Mother wants Skico to make helmets mandatory for kids
February 25, 2002
A local woman plans to keep the pressure on the Aspen Skiing Co. to create a mandatory helmet rule for the smallest skiers and boarders on the hill.
Basalt resident Carol Hawk, mother of two young children learning to ski, said since she “went public” last week with her call for a helmet rule for children, other parents have expressed interest in joining her cause. Hawk said she was motivated to lead the charge after a 5-year-old girl was killed at Aspen Highlands, having struck a tree.
Dr. Steve Ayers, an emergency-room physician who also serves as the Pitkin County coroner, said if the girl had been wearing a helmet, he is “90 percent sure” she would have survived the crash. The girl’s official cause of death was a traumatic brain injury.
The Skico does not have a mandatory rule for children to wear helmets, but recommends it. Dave Bellack, Skico’s senior vice president, points to the inside of a trail map for all four mountains when asked about the company’s policy on helmet use.
Under the section titled, “For all four mountains,” the map reads, “Helmets: Aspen Skiing Company recommends that children wear helmets. Helmets are available at most area rental shops.”
Hawk said she is concerned that vacationers need more education about the importance of helmets. The 5-year-old girl was from Florida.
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Lori Farmer, who visits Snowmass each year from Fayetteville, N.C., said her 9-year-old son, Ryan, also skied into a tree during his own ski-school class. The difference for Farmer was that her son was wearing a helmet.
“He broke his nose in the crash and had a concussion, but he also had a helmet on, so the outcome was completely different,” Farmer said. “He hit a tree head-on, and the helmet saved his life. He’s got two black eyes, but his nose will heal, he’s alive and we’re taking him home.”
Farmer said when she got to the hospital, she was told by a doctor that the helmet had done its job.
“Ryan was in a ski school class in Snowmass, and they were wonderful. His instructor was wonderful, and the people in the hospital were fantastic – even the ambulance driver. I can’t say enough great things about the care he got,” she said. “But later when we learned about the 5-year-old girl, we were horrified.”
Ayers, who helped treat Ryan Farmer, said in the past year he has probably seen 30 serious injuries that were prevented when the victim was wearing a helmet.
“Probably a couple of those people would have even died without a helmet,” he said. As for small children, Ayers said the youngest people on the mountain make up a substantial percentage of those crashes. “I can’t say statistically [kids] are more likely to hit a tree or the ground hard than anyone else, because no one is immune. We see so many concussions each year it’s unbelievable – hundreds of them.”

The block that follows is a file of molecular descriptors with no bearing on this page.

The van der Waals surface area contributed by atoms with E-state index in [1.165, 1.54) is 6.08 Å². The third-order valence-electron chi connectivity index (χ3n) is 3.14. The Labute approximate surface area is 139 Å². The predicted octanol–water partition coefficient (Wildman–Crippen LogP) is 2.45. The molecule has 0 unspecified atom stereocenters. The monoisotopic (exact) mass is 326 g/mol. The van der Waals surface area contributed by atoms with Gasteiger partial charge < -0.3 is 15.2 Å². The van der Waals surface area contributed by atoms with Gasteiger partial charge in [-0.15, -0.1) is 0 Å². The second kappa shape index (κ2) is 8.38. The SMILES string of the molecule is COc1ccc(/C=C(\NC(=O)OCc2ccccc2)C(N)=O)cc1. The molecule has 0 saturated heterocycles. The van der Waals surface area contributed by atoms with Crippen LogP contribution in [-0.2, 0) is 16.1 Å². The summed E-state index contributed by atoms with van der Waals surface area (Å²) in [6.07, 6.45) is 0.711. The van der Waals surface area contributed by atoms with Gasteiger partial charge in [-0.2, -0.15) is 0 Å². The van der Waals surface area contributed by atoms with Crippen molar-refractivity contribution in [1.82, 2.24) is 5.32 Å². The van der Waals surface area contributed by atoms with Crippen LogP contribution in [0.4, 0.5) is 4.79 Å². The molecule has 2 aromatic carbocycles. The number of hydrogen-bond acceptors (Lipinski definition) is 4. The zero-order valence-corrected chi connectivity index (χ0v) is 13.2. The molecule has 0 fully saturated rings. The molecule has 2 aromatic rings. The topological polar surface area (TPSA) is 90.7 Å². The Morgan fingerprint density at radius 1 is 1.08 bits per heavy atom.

Ayers said he thinks one other death at Highlands could have been prevented with the use of a helmet this winter: that of a young German woman who died after a serious fall in the Steeplechase area.
“I am 98 percent sure she would have survived with a helmet on,” he said.
The Skico gets much of its information on helmet use from the National Ski Areas Association, which considers helmet use the “second line of defense” to skiing responsibly, said association president Michael Berry. Bellack added that the Skico posts many safety tips at its ski areas.
“Ski safety and snowboarding safety is a big part of what we do, and we emphasize that in all levels of ski school,” he said. “We educate people with signs on lift towers, on trail maps, lap maps and on napkins in our restaurants, messages on Channel 16 and banners on the hill.”
Bellack said he doesn’t see a mandatory helmet rule being added to the Skico’s policy on the “short-term horizon,” noting NSAA’s findings that helmets may only prevent accidents at over 12 mph. But a study by the Consumer Product Safety Commission in 1999 indicated that 44 percent of skiing and snowboarding accidents could be addressed with helmet use.
Ayers said based on scientific evidence, and with the ski industry starting to face safety questions and perhaps lawsuits, his “gut-feeling” is that in five to 10 years, helmets will be required on the slopes.
“It’s hard to say, but my feeling is that society will push for more safety, like the use of seat belts – that used to be a big argument, and now it’s a law in every state,” he said. “Now that a 5-year-old has gotten killed, I think some people would rather inhibit their freedom a little than see one other person or child killed.”
But James Chalat, a Denver-based attorney who specializes in ski-related litigation, said there is probably no way to make helmet use mandatory.
“There is no litigation that’s going to cause the Colorado general assembly to enact a rule that says ‘Thou shalt put your children in helmets.’ The state just doesn’t typically regulate that sort of use,” he said. “It’s certainly a smart thing to do, and it’s apparent to me that a lot of kids are wearing helmets, since they have many more vulnerabilities than adults like getting hit by someone else, or having a wreck loading or unloading the lift.”
Hawk said she is working to bring a chapter of the national SAFE KIDS program to the Roaring Fork Valley. It would bring discounted ski helmets at $35 through Bell Sports to this area. She is also working with Aspen Police Officer Brad Onsgard to research how to get a helmet ordinance for children passed, much like the one passed last spring for Aspen’s skateboard park.